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J Neurogastroenterol Motil. 2018 Jan 30;24(1):58-69. doi: 10.5056/jnm17064.

Factors Determining the Inter-observer Variability and Diagnostic Accuracy of High-resolution Manometry for Esophageal Motility Disorders.

Author information

1
Department of Internal Medicine, Busan Paik Hospital, Inje University College of Medicine, Busan, Korea.
2
Department of Internal Medicine, Kosin University College of Medicine, Busan, Korea.
3
Department of Internal Medicine, College of Medicine, The Catholic University of Korea, Seoul, Korea.
4
Clinical Trial Center, Inje University College of Medicine, Busan, Korea.

Abstract

Background/Aims:

Although high-resolution manometry (HRM) has the advantage of visual intuitiveness, its diagnostic validity remains under debate. The aim of this study was to evaluate the diagnostic accuracy of HRM for esophageal motility disorders.

Methods:

Six staff members and 8 trainees were recruited for the study. In total, 40 patients enrolled in manometry studies at 3 institutes were selected. Captured images of 10 representative swallows and a single swallow in analyzing mode in both high-resolution pressure topography (HRPT) and conventional line tracing formats were provided with calculated metrics.

Results:

Assessments of esophageal motility disorders showed fair agreement for HRPT and moderate agreement for conventional line tracing (κ = 0.40 and 0.58, respectively). With the HRPT format, the k value was higher in category A (esophagogastric junction [EGJ] relaxation abnormality) than in categories B (major body peristalsis abnormalities with intact EGJ relaxation) and C (minor body peristalsis abnormalities or normal body peristalsis with intact EGJ relaxation). The overall exact diagnostic accuracy for the HRPT format was 58.8% and rater's position was an independent factor for exact diagnostic accuracy. The diagnostic accuracy for major disorders was 63.4% with the HRPT format. The frequency of major discrepancies was higher for category B disorders than for category A disorders (38.4% vs 15.4%; P < 0.001).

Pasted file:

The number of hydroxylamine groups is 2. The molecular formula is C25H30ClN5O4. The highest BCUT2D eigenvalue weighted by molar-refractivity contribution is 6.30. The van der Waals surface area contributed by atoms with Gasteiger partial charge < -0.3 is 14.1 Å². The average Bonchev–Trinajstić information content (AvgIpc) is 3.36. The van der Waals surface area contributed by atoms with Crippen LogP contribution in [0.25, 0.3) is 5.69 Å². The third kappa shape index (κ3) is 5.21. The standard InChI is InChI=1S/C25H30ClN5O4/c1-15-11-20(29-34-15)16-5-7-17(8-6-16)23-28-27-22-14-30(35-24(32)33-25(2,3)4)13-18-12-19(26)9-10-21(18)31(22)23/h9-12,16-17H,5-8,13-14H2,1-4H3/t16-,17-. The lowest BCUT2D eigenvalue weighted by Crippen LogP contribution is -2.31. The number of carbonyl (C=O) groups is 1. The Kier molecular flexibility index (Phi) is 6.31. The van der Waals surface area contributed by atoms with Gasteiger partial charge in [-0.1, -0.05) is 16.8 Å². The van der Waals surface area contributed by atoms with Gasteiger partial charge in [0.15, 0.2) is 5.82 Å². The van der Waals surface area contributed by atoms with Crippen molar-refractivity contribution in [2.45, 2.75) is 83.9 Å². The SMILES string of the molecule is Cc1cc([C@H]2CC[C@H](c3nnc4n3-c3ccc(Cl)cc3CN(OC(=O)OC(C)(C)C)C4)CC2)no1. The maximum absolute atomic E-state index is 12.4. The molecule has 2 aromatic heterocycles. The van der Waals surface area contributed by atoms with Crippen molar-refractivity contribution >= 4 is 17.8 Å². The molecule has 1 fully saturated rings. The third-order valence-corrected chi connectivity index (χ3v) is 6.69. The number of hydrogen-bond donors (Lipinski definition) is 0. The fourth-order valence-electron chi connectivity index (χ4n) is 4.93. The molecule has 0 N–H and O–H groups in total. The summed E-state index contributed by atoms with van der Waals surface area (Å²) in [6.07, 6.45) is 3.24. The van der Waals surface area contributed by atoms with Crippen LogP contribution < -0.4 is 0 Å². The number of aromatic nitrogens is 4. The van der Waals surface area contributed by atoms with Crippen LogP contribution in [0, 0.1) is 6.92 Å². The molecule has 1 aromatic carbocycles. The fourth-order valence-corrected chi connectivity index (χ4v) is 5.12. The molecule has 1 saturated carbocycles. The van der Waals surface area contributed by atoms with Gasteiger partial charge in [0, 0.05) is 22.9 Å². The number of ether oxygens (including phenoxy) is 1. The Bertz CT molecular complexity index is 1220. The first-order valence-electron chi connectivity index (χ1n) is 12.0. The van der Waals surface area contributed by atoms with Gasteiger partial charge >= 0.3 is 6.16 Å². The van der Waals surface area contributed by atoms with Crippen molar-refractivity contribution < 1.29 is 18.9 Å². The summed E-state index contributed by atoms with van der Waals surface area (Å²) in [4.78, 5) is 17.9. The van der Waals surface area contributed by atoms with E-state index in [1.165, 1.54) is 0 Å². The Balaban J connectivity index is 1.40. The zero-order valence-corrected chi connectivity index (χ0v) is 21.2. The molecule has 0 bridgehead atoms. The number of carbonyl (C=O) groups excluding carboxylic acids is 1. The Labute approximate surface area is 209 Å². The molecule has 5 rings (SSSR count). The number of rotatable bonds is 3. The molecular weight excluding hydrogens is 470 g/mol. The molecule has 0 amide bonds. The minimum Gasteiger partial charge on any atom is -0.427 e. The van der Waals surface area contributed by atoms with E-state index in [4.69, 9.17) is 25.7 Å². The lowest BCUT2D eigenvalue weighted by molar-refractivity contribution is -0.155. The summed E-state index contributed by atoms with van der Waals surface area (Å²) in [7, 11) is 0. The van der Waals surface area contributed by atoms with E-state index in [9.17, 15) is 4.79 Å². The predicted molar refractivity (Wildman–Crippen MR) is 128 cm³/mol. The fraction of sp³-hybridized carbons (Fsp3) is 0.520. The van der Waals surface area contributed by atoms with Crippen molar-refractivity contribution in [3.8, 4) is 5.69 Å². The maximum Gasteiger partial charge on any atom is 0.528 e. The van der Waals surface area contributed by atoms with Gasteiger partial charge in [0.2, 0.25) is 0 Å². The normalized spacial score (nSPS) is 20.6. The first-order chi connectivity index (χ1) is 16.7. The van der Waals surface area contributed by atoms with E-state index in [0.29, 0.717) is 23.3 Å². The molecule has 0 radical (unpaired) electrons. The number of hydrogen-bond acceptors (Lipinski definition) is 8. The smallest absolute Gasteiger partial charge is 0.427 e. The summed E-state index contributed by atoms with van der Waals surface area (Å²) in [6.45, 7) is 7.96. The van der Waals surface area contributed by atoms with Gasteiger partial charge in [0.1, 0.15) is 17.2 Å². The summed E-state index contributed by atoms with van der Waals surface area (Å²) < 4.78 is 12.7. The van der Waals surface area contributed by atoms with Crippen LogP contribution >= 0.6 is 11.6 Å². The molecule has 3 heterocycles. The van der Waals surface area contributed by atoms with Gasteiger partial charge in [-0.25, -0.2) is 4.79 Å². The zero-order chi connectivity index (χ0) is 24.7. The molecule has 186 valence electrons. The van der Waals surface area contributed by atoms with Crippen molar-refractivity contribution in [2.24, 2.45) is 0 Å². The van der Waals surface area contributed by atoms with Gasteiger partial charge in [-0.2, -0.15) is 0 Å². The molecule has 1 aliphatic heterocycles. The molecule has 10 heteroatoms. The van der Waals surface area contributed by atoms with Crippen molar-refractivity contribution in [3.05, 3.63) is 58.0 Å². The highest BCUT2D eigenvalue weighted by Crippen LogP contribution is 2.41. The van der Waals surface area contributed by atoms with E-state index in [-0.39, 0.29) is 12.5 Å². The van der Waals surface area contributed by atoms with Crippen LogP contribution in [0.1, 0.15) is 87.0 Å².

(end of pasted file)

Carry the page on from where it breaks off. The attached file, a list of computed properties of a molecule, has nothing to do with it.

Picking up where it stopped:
Conclusions:

The interpreter's experience significantly affected the exact diagnostic accuracy of HRM for esophageal motility disorders. The diagnostic accuracy for major disorders was higher for achalasia than distal esophageal spasm and jackhammer esophagus.

KEYWORDS:

Diagnosis; Esophageal motility disorders; Manometry; Observer variability

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